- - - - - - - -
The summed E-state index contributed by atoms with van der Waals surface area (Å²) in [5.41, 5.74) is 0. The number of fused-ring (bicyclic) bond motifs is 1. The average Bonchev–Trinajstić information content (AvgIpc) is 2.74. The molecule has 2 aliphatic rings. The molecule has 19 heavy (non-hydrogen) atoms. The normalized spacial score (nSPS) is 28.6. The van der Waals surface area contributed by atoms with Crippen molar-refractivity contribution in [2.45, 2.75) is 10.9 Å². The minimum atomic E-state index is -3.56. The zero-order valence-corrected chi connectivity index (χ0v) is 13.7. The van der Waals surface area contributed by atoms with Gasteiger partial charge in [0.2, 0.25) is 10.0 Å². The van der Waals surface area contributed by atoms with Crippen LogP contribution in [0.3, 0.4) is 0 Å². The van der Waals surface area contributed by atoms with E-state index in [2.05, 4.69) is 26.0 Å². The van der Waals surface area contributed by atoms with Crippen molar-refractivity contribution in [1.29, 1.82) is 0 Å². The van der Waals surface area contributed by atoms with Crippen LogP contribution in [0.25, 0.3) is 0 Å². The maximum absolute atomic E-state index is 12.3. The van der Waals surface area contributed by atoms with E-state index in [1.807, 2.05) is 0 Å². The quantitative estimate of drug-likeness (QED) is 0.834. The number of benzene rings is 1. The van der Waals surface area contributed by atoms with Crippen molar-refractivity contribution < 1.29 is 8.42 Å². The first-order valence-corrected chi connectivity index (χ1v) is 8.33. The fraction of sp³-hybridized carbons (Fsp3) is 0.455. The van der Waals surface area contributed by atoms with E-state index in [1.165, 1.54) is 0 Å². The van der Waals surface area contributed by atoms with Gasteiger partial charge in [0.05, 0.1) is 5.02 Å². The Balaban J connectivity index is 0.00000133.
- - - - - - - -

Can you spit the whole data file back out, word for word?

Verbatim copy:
The summed E-state index contributed by atoms with van der Waals surface area (Å²) in [5.41, 5.74) is 0. The number of fused-ring (bicyclic) bond motifs is 1. The average Bonchev–Trinajstić information content (AvgIpc) is 2.74. The molecule has 2 aliphatic rings. The molecule has 19 heavy (non-hydrogen) atoms. The normalized spacial score (nSPS) is 28.6. The van der Waals surface area contributed by atoms with Crippen molar-refractivity contribution in [2.45, 2.75) is 10.9 Å². The minimum atomic E-state index is -3.56. The zero-order valence-corrected chi connectivity index (χ0v) is 13.7. The van der Waals surface area contributed by atoms with Gasteiger partial charge in [0.2, 0.25) is 10.0 Å². The van der Waals surface area contributed by atoms with Crippen LogP contribution in [0.3, 0.4) is 0 Å². The van der Waals surface area contributed by atoms with E-state index in [2.05, 4.69) is 26.0 Å². The van der Waals surface area contributed by atoms with Crippen molar-refractivity contribution in [1.29, 1.82) is 0 Å². The van der Waals surface area contributed by atoms with Crippen LogP contribution in [0.25, 0.3) is 0 Å². The maximum absolute atomic E-state index is 12.3. The van der Waals surface area contributed by atoms with E-state index in [1.807, 2.05) is 0 Å². The quantitative estimate of drug-likeness (QED) is 0.834. The number of benzene rings is 1. The van der Waals surface area contributed by atoms with Crippen molar-refractivity contribution < 1.29 is 8.42 Å². The first-order valence-corrected chi connectivity index (χ1v) is 8.33. The fraction of sp³-hybridized carbons (Fsp3) is 0.455. The van der Waals surface area contributed by atoms with E-state index in [1.165, 1.54) is 0 Å². The van der Waals surface area contributed by atoms with Gasteiger partial charge in [0.05, 0.1) is 5.02 Å². The Balaban J connectivity index is 0.00000133.